Essay: One Sonday Afternoon

I distinctly remember Sunday, December 14th, 2008 being a cold and blustery day to those on the outside. Wading through mountains of snow and bitter winds, completely oblivious to the lives that were changing for those on the inside. On the inside, smiles provided the warmth and hot tears expressed happiness instead of sadness. I was certainly one of the many lucky ones whose life had been forever changed. Transformed. You could easily say I was reborn, if you believe in that sort of thing.

The day before that day I would always remember began like any other. It was a Saturday and there was a morning as usual, a noon naturally and a night that was more than unforgettable.

The day started out in a typical way. Simple really. Simply typical to be exact but with a slight overcast of five-day old agitation.

Sharp crackling sounds of bacon sizzling along with the inviting aroma of maple syrup tickling the tiny crevices of my nose had me chewing on imaginary scrambled eggs in my sleep. The breakfast wake up call my husband was preparing for me that morning was pleasantly perfect. The salty sweet feast he soon presented to me in bed had me both nostalgic for what was quickly coming to a very exhausting end as well as extremely mindful of what was quickly approaching us at any given moment.

My husband had been at my beck and call, upon his own choosing, for almost an entire year; give or take a month or three. During that time I expanded beyond my limitations in every way emotionally and even physically, unfortunately with some semi-unflattering results. I dwelled in a cocoon of contentment. This fantastical world of helping hands and perpetual kindness that strictly revolved around my growing needs and me was like a slice of heaven served with a side of fire and brimstone. Being waited on hand and sneakered feet was more sweet than my dentist would ever allow, and the growing discomfort was more hell than any sweet tooth would have eventually put me through. No foot massages or back rubs or saccharine-laced compliments would ever, well maybe not never, compel me to sublet my cocoon of contentment again.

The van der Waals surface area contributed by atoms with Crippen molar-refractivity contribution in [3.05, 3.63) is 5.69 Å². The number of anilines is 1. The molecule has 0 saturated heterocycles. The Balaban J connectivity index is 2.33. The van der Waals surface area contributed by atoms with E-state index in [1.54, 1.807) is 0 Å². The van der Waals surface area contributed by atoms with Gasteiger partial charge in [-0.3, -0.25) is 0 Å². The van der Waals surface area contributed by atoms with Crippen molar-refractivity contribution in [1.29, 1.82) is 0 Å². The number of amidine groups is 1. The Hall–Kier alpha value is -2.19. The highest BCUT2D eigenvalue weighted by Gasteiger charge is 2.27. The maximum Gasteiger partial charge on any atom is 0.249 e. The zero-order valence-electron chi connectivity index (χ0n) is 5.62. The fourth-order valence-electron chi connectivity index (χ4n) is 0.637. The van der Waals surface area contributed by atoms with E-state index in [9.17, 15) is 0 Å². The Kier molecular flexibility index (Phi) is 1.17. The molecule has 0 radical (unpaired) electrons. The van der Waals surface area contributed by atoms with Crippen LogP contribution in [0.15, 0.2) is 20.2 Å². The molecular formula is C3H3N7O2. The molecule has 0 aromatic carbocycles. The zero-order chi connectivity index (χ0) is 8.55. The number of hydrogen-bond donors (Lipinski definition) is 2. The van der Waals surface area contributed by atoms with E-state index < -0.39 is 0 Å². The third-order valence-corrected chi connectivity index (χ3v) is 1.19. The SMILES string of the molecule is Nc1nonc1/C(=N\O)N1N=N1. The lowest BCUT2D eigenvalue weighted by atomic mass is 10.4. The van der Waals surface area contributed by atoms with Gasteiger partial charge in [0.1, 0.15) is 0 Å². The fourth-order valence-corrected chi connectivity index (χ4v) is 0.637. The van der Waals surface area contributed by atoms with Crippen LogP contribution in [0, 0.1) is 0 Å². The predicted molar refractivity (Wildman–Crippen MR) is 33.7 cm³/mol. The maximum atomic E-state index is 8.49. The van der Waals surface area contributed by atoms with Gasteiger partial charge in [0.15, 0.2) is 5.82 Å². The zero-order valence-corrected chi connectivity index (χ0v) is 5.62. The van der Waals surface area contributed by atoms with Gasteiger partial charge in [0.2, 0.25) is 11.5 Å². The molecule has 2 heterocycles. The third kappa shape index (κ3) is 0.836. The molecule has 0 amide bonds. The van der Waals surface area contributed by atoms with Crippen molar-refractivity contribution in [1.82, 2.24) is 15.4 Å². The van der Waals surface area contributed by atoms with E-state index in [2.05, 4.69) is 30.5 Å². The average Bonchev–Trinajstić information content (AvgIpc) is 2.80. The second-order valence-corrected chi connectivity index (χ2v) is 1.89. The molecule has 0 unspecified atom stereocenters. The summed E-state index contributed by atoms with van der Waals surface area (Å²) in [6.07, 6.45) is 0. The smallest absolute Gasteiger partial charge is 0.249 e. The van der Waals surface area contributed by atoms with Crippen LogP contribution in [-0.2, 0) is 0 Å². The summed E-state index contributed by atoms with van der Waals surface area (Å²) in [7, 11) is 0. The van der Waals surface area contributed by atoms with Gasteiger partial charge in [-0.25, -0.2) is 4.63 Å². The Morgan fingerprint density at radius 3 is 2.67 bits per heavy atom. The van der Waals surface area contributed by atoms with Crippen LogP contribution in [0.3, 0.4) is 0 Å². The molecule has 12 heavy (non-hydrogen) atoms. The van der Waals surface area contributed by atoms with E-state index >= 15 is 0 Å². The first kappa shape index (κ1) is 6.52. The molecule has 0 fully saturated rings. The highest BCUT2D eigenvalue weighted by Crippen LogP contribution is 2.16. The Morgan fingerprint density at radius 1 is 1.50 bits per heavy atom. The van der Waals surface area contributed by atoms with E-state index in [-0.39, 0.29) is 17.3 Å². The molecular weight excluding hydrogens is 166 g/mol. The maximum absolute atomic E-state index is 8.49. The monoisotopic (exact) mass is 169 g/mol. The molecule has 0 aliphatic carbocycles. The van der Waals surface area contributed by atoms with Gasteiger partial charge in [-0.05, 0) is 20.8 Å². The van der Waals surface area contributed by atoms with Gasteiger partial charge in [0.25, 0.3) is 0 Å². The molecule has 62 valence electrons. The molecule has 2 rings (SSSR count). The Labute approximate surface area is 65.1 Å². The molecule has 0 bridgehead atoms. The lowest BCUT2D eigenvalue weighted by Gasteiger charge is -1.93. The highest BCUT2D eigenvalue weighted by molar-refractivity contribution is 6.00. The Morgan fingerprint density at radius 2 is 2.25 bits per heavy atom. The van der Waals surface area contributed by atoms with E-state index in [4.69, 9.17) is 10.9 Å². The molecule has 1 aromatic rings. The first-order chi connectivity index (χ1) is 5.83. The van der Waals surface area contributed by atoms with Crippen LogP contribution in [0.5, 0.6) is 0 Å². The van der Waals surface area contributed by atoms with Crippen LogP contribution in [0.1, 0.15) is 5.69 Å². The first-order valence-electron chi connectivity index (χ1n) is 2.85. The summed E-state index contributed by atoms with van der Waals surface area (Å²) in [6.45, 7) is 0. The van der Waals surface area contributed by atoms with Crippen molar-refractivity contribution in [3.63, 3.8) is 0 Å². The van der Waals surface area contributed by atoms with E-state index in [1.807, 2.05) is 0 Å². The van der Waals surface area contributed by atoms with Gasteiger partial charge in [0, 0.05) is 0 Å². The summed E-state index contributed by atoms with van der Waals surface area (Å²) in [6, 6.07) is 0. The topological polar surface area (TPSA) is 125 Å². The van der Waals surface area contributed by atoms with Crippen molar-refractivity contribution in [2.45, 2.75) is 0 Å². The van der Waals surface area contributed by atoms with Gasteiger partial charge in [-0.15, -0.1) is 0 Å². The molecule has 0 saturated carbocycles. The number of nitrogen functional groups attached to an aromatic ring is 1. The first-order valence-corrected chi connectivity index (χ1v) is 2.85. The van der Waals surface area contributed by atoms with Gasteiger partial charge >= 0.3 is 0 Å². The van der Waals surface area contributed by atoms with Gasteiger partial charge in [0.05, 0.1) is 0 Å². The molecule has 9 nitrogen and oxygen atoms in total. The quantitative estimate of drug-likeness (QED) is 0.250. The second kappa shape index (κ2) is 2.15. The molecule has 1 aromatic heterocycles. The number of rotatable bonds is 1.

The greasy goodness of breakfast soon bled into a lip-smacking lunch as the day dragged on painfully slow. Between the watchful eye of my husband, the hovering of my family and the vast nothingness airing on every single one of the 500 plus channels, courtesy of our wonderful satellite company, I was bored to near death. I had eaten. I had slept. I had eaten some more and slept again. I paced holes the size of craters in our beige carpeted floor. I walked up and down our stairs so many times causing the wooden railing to loosen with each grip. The refrigerator door now creaked from the numerous times I opened and closed it, and I guarantee that little light stayed on once the door finally closed.

The lip-smacking lunch shortly bled into a doubly delicious; meaning double the burgers, double the fries and double the shake of the milk just for me, dinner that I barely got a chance to taste. The day that once began typically simple like any other precipitated my unforgettable night that nearly drowned me in a sea of my own making, literally. That five-day old agitation that once foreshadowed a typically simple day was swiftly turning into a fresh batch of nervousness by the second. Erupting with an ebb and flow of mini tsunamis ten minutes apart…seven minutes apart…three minutes apart…it was time.